The Nine Principles of Process Design
Business process design is a BPM step that occurs after the analysis and discovery steps. Its goal is to create an improved and optimized process that meets all of your expectations in relation to process performance and strategic business needs.
Oops … if you came here to learn how to “draw” a diagram, then I recommend another article: How to draw a flowchart in 5 simple steps
You may be wondering:
Are there techniques for finding the best drawing?
Yes of course. And you can find them all in a book that’s used as a guide to implementing BPM: the CBOK guide.
These tools and deliverables are listed below:
- Goals and objectives
- Platforms and technologies
- Data source
- Operational and financial controls
- Integration with other processes
And for this, we need to clearly understand some principles, which we will detail below.
The 9 principles of business process design
1- Moments of truth
Moments of truth in business process design concerns all the interactions between clients and the company.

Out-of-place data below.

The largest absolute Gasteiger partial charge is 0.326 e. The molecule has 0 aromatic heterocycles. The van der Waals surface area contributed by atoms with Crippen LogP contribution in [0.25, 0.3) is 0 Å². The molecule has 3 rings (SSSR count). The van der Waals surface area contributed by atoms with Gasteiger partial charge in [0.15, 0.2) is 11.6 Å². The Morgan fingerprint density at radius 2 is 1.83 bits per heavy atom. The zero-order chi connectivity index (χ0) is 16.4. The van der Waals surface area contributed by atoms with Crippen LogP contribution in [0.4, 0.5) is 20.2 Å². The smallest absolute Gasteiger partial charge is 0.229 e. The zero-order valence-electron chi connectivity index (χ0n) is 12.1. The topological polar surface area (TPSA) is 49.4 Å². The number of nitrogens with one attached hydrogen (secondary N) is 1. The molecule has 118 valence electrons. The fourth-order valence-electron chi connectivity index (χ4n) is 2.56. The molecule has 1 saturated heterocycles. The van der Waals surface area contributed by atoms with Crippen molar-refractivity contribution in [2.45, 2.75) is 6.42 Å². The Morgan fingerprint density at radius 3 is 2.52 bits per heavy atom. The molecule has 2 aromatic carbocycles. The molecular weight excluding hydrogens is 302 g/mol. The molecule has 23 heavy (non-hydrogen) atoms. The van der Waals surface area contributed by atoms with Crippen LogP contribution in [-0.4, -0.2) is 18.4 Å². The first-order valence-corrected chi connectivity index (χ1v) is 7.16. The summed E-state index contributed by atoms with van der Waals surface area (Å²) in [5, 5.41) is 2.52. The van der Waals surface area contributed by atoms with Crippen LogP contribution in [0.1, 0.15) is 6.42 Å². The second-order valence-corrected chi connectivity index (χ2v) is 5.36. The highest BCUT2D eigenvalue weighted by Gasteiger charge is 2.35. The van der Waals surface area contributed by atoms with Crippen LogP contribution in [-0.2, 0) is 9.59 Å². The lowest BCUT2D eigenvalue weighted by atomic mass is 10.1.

They are the “moments of truth” because they are interactions between the organization and the customer, who is, perhaps, experiencing your services or products for the first time.
And why is this important?
This moment must be “magic”! The client should feel that their wants and needs have been fully met.
Everything related to the work of BPM is aimed at enhancing the value chain to the client (as it is right now) with something that they perceive as valuable and for which they’re willing to pay a value that remunerates the company, generating profit and wealth.
This concept is even more important when it comes to services, especially when contact with people is constant, such as restaurants, hotels and hospitals.
2- Adding value for the customer
To understand this principle simply answer this question:
Would your customer pay for this activity?
We have to specify these activities because they’re the ones that will lead to the moments of truth, they’re the ones that make the product or service more valuable in the eyes of the client and must be the subject of improvement studies.
For activities that don’t add value, these should be eliminated in the design of the new process.
3- The reduction of Handoff delays
A Handoff occurs when there is an exchange of responsibility between teams. This is a critical moment.